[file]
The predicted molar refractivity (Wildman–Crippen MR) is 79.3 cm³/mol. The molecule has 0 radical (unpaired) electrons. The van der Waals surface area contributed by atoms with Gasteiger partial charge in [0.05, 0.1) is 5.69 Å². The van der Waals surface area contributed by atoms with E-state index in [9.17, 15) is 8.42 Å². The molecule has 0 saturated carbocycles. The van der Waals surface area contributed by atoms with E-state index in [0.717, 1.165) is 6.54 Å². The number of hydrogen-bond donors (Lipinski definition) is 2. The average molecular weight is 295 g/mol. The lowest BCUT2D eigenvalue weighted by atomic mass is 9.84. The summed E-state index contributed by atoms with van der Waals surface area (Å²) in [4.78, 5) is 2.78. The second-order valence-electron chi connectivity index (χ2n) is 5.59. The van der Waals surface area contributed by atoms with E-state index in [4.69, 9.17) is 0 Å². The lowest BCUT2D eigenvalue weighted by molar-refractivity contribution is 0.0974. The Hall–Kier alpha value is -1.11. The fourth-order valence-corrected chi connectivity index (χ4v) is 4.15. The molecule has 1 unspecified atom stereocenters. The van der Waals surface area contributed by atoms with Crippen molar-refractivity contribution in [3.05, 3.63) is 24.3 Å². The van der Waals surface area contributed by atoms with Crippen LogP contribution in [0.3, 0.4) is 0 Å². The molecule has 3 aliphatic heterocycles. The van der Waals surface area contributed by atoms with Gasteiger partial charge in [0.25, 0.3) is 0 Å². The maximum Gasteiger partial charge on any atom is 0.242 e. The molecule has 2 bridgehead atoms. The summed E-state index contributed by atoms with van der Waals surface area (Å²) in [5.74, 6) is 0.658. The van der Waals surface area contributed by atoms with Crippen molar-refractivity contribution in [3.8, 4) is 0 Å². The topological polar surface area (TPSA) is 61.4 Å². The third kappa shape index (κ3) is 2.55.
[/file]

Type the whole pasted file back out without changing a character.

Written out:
The predicted molar refractivity (Wildman–Crippen MR) is 79.3 cm³/mol. The molecule has 0 radical (unpaired) electrons. The van der Waals surface area contributed by atoms with Gasteiger partial charge in [0.05, 0.1) is 5.69 Å². The van der Waals surface area contributed by atoms with E-state index in [9.17, 15) is 8.42 Å². The molecule has 0 saturated carbocycles. The van der Waals surface area contributed by atoms with E-state index in [0.717, 1.165) is 6.54 Å². The number of hydrogen-bond donors (Lipinski definition) is 2. The average molecular weight is 295 g/mol. The lowest BCUT2D eigenvalue weighted by atomic mass is 9.84. The summed E-state index contributed by atoms with van der Waals surface area (Å²) in [4.78, 5) is 2.78. The second-order valence-electron chi connectivity index (χ2n) is 5.59. The van der Waals surface area contributed by atoms with E-state index in [4.69, 9.17) is 0 Å². The lowest BCUT2D eigenvalue weighted by molar-refractivity contribution is 0.0974. The Hall–Kier alpha value is -1.11. The fourth-order valence-corrected chi connectivity index (χ4v) is 4.15. The molecule has 1 unspecified atom stereocenters. The van der Waals surface area contributed by atoms with Crippen molar-refractivity contribution in [3.05, 3.63) is 24.3 Å². The van der Waals surface area contributed by atoms with Crippen LogP contribution in [0.3, 0.4) is 0 Å². The molecule has 3 aliphatic heterocycles. The van der Waals surface area contributed by atoms with Gasteiger partial charge in [0.25, 0.3) is 0 Å². The maximum Gasteiger partial charge on any atom is 0.242 e. The molecule has 2 bridgehead atoms. The summed E-state index contributed by atoms with van der Waals surface area (Å²) in [5.74, 6) is 0.658. The van der Waals surface area contributed by atoms with Crippen molar-refractivity contribution in [3.8, 4) is 0 Å². The topological polar surface area (TPSA) is 61.4 Å². The third kappa shape index (κ3) is 2.55.